Many leading economists believe that the stimulus will create value by driving higher output, and is therefore a good idea. Paul Krugman and Joseph Stiglitz, both Nobel laureates in economics sure think so. In fact, they think the stimulus should be bigger. On the other hand, Nobel laureates in economics James Buchanan, Edward Prescott, Vernon Smith and Gary Becker all think it’s a bad idea. The only thing we can say with high confidence about this is that at least several Nobel laureates in economics are wrong.
The truth is that nobody knows if it will work or not. It would be as if, on the night before the Apollo launch, half of the world’s Nobel laureates in physics were asserting that rockets can’t get as far as the moon, and the other half were saying they can get there in theory, but we need much more fuel. This is a question about which expert opinion isn’t worth much. We are making decisions in a sea of ignorance, and shouldn’t kid ourselves about this.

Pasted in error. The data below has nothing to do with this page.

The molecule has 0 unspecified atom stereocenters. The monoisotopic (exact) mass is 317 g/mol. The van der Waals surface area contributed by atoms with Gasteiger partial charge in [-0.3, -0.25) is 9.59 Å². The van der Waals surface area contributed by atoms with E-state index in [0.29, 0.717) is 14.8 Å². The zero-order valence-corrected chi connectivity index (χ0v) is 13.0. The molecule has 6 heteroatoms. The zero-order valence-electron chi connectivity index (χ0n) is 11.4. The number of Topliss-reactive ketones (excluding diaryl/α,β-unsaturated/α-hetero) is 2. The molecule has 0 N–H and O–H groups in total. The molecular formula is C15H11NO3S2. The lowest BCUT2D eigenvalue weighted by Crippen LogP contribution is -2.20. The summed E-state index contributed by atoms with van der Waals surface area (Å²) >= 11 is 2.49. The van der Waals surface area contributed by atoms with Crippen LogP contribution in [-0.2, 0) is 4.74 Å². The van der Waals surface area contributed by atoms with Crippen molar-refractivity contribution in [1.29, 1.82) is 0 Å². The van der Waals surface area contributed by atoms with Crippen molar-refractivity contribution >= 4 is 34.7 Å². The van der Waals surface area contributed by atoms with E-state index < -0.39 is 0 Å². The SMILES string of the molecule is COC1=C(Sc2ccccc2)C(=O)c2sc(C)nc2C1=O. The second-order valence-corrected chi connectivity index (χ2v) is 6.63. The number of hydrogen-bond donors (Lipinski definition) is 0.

The strongest argument for the stimulus (and the one that I think, in their heart-of-hearts, most supporters actually hold) is what could be called the Costanza-Hoover Principle: do the opposite of whatever Herbert Hoover did. In a world of limited knowledge, this isn’t as crazy as it might seem, at least as a starting point. It sure seems like Hoover screwed up; and hopefully we can avoid his mistakes. This pretty much boils down to: avoid a tariff war; don’t try to balance the budget right now; don’t restrict the money supply (that gold standard thing is right out); and, most importantly, prevent a collapse of the banking system.
This principle would lead to deficits (and as a practical matter, we are going to have large deficits for some time), but would also lead to us trying to feel our way into it, rather than making a huge commitment all at once. So-called boldness in the face of ignorance is simply lack of judgment. What would it mean to “feel our way into it”? That’s the subject of an upcoming post.